US Dollar Technical Forecast: Neutral
- The US Dollar put in a late-week rally to erase some of the loss from Wednesday after CPI printed below expectations.
- The Friday release of University of Michigan Consumer Sentiment numbers also showed a positive mood, coming in at 55.1 versus the expectation of 52.5 and the prior print of 51.5.
- The focus for next week is on Fed-speak, and the week after brings the Jackson Hole Economic Symposium.
- The analysis contained in article relies on price action and chart formations. To learn more about price action or chart patterns, check out our DailyFX Education section.
Has the US Dollar topped?
That’s the question that’s pushing FX price action at the moment, and tied into that argument is also the matter with inflation, and whether that’s already-peaked. Last week’s inflation data was encouraging on that front as it was the first time that the data printed below expectations in what feels like a long time. But, notably, the current 19-year-high in the USD came-in just after last month’s CPI release, when headline inflation came in at 9.1% against an 8.7% expectation. We’ve had one encouraging data point on CPI since then so it’s still too early to call that a trend.
But, perhaps a bigger question when looking at USD trends relates to counter-parts and specifically the Euro. While inflation is softening in the US and that’s helping to temper expectations around FOMC rate hikes, the ECB remains in a rather vulnerable place and they’ve only started to lift rates. Will the ECB be able to keep up with or perhaps even outpace the US with rate hikes moving forward? Or, perhaps more to the point, will rate hike expectations around Europe increase more than what might show in the US? That seems a more difficult variable to contend with at the moment.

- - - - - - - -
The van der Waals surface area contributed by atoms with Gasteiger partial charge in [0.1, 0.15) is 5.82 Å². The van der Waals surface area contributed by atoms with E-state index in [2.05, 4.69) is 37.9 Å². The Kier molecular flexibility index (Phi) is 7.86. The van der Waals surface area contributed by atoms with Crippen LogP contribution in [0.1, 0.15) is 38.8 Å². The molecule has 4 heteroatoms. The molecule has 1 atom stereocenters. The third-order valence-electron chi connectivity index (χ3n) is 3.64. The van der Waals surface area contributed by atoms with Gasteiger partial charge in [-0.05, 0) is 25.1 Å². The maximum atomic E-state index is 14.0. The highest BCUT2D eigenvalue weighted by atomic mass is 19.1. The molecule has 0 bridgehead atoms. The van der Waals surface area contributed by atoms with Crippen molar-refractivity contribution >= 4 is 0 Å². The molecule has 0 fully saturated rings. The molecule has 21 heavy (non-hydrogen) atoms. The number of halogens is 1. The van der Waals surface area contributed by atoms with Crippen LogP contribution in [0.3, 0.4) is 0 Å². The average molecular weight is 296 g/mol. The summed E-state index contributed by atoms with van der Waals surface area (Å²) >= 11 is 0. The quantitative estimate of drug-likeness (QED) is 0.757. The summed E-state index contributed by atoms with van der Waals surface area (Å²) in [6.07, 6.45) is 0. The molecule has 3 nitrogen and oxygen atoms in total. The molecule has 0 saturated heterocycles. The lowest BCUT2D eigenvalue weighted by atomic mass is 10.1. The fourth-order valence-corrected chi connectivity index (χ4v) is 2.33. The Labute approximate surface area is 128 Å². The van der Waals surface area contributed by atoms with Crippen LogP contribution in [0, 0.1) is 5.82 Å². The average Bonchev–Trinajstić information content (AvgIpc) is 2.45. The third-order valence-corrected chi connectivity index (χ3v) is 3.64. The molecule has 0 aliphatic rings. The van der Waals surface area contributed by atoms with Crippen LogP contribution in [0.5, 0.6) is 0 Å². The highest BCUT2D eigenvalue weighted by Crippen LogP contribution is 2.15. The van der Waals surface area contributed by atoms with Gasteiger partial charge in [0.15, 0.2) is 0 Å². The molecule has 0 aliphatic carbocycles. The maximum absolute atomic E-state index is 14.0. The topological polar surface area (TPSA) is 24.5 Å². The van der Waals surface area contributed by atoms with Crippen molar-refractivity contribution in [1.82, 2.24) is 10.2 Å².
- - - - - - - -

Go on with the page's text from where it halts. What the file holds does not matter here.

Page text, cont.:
From a technical basis, the US Dollar continues to hold the pullback move after that fresh 19-year-high printed last month. Prices have been pulling back in a somewhat orderly fashion, abiding by a bearish channel with parallel trendlines for much of the time. That pullback has found support around the 23.6% Fibonacci retracement of the May 2021 – July 2022 major move.
Collectively, this makes for a bull flag formation, which keeps the door open for long-term bullish trends. The bigger question, however, is timing, as that trend has been pulling back for almost a month now and still, only as much as 23.6% of the bullish run has been retraced.
US Dollar Eight Hour Price Chart
Taking a step back to the monthly chart and there’s reason for bulls to be cautious. Last month’s candle was a pin bar, highlighted by an elongated wick ‘sticking out’ from prior price action. Such formations will often be tracked with aim of reversals, hypothesizing that the upper wick formed from the reversal last month might have continuation potential. And, so far in August, that’s continued as we’ve seen a progression of lower-lows and lower-highs.
This provides some bearish intermediate-term potential in the USD but, again, the big question on that theme is whether other currencies can off-load any of that prior USD-strength, with a major question mark around the Euro which I’ll touch on below our next chart.
US Dollar Monthly Chart
Chart prepared by James Stanley; USD, DXY on Tradingview
Currencies are unique in a very important way: Because currencies are the base of the financial system, the only way to value a currency is with another currency.